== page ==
For those of you not familiar with the series (and even for those of us who are), I’ll provide a brief description of each of the main characters to illustrate their attitudes towards sex.
Samantha Jones takes the most stereotypically male approach to sex. She truly enjoys sex, and for the most part, she’s content to have a healthy sex life with multiple partners. She has no guilt or shame associated with sex. Sex for Samantha does not require any kind of emotional commitment, nor does it imply any kind of relationship. She enjoys sex for the sake of sex. Samantha is largely self-sufficient, and is able to meet her validation needs through her close friendships. Although Samantha had three significant romantic relationships during the run of the show (including a lesbian relationship), she has never set out to find a relationship.
Carrie Bradshaw has a healthy appreciation for casual sex as well. Carrie, however, is looking for something more than just sex—she is looking for a relationship. While Carrie is less likely than Samantha to simply hook up with an attractive stranger, she doesn’t need to feel like she’s in a committed relationship before she will have sex. Sex is a part of casual dating for Carrie.
Miranda Hobbes is more interested in finding a romantic relationship than she admits. For Miranda, sex is more than just sex—it implies some kind of commitment, and requires some kind of emotional connection. The few times Miranda has indulged in strictly casual sex, she’s been disappointed. Miranda needs to feel that sex is a part of a relationship—and she has, in the past, used sex as a way to try to initiate a relationship. Once she has sex with someone, she immediately begins to see him as a potential long-term romantic partner.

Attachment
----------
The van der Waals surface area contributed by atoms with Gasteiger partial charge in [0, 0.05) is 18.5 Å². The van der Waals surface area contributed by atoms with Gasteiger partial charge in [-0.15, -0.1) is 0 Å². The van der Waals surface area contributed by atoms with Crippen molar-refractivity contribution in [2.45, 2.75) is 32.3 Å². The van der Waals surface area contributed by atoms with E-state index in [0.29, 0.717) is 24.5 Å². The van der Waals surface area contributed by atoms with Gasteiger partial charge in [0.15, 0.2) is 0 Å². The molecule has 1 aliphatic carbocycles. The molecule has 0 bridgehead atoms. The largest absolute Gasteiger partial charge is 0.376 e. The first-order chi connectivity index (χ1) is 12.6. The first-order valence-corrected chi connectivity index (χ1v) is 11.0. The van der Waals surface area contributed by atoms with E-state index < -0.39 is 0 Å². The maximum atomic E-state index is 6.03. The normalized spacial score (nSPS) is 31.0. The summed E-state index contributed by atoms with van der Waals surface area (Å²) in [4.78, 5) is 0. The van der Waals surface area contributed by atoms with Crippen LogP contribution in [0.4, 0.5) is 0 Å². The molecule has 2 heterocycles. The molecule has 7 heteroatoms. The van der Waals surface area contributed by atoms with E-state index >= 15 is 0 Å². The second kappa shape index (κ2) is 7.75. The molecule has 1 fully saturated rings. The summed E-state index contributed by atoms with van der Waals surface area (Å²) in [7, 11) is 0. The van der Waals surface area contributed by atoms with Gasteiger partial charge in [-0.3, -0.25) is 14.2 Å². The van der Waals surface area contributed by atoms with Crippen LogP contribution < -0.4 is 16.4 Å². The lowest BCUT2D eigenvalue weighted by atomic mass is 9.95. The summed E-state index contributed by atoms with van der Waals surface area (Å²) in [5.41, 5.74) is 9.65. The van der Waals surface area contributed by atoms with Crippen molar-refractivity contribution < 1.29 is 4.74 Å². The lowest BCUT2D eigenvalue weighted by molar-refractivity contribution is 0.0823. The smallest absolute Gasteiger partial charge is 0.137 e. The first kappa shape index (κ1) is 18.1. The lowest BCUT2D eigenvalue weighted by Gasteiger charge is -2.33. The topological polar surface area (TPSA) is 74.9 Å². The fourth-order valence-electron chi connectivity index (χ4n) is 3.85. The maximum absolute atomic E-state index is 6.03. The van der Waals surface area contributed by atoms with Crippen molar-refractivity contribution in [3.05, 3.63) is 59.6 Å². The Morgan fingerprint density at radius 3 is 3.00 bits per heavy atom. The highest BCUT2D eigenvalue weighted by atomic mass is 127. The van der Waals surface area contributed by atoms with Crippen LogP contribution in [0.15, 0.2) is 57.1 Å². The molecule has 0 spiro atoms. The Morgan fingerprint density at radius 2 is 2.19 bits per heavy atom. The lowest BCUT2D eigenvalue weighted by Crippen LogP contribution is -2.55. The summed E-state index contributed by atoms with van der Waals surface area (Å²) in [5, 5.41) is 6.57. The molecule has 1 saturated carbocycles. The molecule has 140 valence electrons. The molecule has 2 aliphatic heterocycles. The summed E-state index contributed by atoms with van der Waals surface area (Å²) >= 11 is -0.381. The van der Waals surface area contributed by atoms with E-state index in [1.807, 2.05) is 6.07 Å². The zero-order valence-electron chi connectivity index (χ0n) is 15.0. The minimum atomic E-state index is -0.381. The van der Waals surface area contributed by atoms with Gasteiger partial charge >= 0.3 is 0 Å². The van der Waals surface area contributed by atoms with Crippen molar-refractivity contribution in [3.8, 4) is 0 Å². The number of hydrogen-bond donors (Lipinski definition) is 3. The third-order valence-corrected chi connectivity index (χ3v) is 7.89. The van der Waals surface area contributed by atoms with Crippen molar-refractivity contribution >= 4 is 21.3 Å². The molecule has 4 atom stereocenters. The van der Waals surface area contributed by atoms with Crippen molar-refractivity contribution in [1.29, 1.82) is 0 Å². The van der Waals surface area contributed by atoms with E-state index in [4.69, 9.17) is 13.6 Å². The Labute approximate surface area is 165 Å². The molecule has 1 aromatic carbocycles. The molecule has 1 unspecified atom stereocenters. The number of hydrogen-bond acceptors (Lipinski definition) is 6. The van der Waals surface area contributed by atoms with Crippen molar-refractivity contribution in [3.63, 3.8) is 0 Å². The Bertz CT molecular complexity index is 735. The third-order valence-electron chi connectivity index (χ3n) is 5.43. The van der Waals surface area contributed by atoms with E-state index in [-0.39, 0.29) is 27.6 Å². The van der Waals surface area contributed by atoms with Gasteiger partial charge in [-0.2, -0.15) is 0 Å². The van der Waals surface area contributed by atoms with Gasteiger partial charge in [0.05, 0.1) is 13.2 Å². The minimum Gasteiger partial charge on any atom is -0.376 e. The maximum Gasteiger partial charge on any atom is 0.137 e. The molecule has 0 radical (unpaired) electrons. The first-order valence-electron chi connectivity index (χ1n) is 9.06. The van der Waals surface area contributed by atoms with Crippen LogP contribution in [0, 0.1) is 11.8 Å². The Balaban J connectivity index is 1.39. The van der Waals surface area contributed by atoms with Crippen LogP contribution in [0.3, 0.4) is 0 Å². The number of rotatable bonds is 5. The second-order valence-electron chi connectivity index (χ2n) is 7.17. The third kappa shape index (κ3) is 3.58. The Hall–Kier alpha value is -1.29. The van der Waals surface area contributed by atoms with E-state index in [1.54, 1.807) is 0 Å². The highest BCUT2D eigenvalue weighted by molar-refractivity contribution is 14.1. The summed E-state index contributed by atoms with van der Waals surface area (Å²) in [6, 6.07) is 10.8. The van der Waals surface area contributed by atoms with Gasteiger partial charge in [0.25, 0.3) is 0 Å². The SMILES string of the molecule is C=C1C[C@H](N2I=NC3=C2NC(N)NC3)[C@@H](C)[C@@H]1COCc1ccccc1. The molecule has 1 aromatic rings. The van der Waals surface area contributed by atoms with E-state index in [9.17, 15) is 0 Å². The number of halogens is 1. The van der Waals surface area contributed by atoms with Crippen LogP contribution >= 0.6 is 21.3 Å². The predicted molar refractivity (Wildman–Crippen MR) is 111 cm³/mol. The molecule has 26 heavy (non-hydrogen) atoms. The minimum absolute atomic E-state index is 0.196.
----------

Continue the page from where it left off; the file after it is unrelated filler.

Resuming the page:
If Samantha is the most stereotypically masculine in her approach to sex, Charlotte York is the most stereotypically feminine. Although she doesn’t like to admit it, Charlotte is uncomfortable with the idea of casual sex. For Charlotte, sex should only be part of a committed relationship. Charlotte sets the most boundaries with respect to her sex life—how far she’s willing to go sexually has a direct relation to how strong a commitment she receives from her partner. Of course this did backfire on her—she made her first husband wait until they were married before she would have sex with him, and then discovered that he couldn’t.
INTIMACY WITHOUT SEX: “WILL & GRACE”
“Sex and the City” mainly focuses on sex. If we want to find a model for an intimate relationship, we have to look to another popular television show: “Will & Grace.” Will Truman and Grace Adler share a tremendous amount of love, trust and intimacy in their relationship. They validate and support each other, and they share the kind of emotional connections that most of us truly crave in our lives. Ironically, the only reason that they manage to do this is that sex can never be a part of their relationship, since Will is gay. Women and gay men have always shared a special bond. In many ways, relationships between women and gay men are the only ones where we can experience true intimacy without involving sex.
But sex and intimacy are still connected. The more intimate we become with someone, the more important it will be that we are able to express that intimacy through sex. Our objective in our romantic relationships is to feel loved. Ultimately, love involves a balance of sex and intimacy. But for many of us, the choice seems to be either having intimacy without sex, or sex without intimacy. We’ve all but forgotten how to combine the two.
Sex Without Intimacy and Intimacy Without Sex Excerpt From The Relationship Handbook: How to Understand and Improve Every Relationship in Your Life by Kevin B. Burk We no longer feel the social pressure to confine sex to committed relationships. In fact, we’re free to explore our sexuality with just about anyone we like. Sex is…